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Demystifying Medicine 2015 - Alcohol: How Does it Do the Things it Does? Air date: Tuesday, March 17, 2015, 4:00:00 PM Category: Demystifying Medicine Runtime: 01:31:55 Description: The 2015 Demystifying Medicine Series, which is jointly sponsored by FAES and NIH, will begin January 6th and includes the presentation of patients, pathology, diagnosis and therapy in the context of major disease problems and current research. Primarily directed toward Ph.D. students, clinicians and program managers, the course is designed to help bridge the gap between advances in biology and their application to major human diseases. Each session includes clinical and basic science components presented by NIH staff and invitees. All students, fellows and staff are welcome, as well. For more information go to http://demystifyingmedicine.od.nih.gov Author: George Koob, PhD, NIAAA, NIH and Bin Gao, MD, PhD, NIAAA, NIH Permanent link: http://videocast.nih.gov/launch.asp?18899
Views: 1366 nihvcast
Second Annual Duke-Margolis Conference on Real-World Data and Evidence
 
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Convened by the Robert J. Margolis, MD, Center for Health Policy at Duke University, the Second Annual Duke-Margolis Conference on Real-World Data and Evidence will bring together top experts and speakers to examine topics related to the use of real-world data (RWD) and evidence (RWE) in drug development and regulatory decision-making. Workshop sessions will highlight emerging takeaways from two working papers : “Characterizing the Quality and Relevancy of RWD for Regulatory Purposes”, which will be released ahead of the event, examines the process and factors that should be considered while characterizing RWD quality and relevancy for regulatory purposes “Meeting Regulatory Standards with Fit-For-Purpose RWE”, which is still in active development and will be informed by discussion at this event, focuses on the process for determining the regulatory acceptability of observational studies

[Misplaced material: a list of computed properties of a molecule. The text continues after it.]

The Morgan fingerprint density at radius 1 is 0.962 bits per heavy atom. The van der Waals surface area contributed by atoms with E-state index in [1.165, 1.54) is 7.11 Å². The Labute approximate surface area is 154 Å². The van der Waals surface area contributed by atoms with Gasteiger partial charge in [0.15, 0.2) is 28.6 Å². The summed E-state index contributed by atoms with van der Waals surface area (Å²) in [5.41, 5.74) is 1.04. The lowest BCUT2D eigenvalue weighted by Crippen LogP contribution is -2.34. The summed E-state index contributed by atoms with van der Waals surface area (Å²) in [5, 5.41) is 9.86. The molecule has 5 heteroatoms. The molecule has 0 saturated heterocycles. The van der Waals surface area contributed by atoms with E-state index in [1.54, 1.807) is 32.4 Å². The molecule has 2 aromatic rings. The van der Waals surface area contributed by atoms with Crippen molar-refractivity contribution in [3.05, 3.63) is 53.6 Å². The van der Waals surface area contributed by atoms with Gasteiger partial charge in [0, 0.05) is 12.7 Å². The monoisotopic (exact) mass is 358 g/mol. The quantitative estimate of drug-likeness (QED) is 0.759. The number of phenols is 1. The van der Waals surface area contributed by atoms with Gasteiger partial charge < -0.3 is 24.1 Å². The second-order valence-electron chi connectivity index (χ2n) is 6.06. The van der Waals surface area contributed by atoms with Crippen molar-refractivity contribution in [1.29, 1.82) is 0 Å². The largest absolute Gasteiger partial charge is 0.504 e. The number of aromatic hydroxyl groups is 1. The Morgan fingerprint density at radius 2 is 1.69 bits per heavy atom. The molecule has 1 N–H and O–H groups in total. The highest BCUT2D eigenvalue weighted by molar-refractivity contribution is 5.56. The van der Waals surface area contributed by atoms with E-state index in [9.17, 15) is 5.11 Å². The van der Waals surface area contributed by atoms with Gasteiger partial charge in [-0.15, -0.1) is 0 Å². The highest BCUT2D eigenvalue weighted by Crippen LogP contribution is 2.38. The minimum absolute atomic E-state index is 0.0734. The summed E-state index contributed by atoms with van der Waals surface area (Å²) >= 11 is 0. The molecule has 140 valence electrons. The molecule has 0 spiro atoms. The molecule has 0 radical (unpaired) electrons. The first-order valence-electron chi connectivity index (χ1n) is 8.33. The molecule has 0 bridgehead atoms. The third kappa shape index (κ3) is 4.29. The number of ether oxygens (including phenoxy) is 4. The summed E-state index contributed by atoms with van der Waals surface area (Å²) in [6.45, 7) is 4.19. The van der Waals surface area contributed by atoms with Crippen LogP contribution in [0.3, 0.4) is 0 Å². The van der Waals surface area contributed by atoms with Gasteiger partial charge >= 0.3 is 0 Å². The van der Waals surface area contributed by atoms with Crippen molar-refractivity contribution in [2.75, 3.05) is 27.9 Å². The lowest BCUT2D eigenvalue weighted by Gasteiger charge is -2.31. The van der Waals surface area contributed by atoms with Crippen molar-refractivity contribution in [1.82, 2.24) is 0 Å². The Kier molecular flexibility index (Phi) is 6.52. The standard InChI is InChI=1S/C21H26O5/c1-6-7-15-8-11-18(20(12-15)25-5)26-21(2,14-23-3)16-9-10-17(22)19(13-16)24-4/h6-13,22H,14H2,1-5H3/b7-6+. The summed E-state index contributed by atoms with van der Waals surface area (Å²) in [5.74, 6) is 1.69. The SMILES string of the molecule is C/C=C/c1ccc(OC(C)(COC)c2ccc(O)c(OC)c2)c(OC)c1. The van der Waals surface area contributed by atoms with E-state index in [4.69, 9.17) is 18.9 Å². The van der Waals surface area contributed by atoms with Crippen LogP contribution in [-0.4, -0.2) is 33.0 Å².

Views: 1988 Duke Margolis
Women in Biotech | Defining and Analyzing the Problem || Radcliffe Institute
 
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WELCOME AND OPENING REMARKS Lizabeth Cohen, Dean, Radcliffe Institute, and Howard Mumford Jones Professor of American Studies, Department of History, Harvard University Daniel Carpenter (12:26), Director of the Social Sciences Program, Radcliffe Institute, and Allie S. Freed Professor of Government, Faculty of Arts and Sciences, Harvard University DEFINING AND ANALYZING THE PROBLEM Laurel Smith-Doerr (23:04), Professor of Sociology and Director of the Institute for Social Science Research, University of Massachusetts Amherst Deborah Dunsire (38:28), President and CEO, Forum Pharmaceuticals Alison Wood Brooks (54:50), Assistant Professor of Business Administration, Harvard Business School Moderated by Monica Higgins (17:44), Kathleen McCartney Professor in Education Leadership, Harvard Graduate School of Education Panel discussion 1:07:52 Audience Q&A 1:17:21
Views: 1880 Harvard University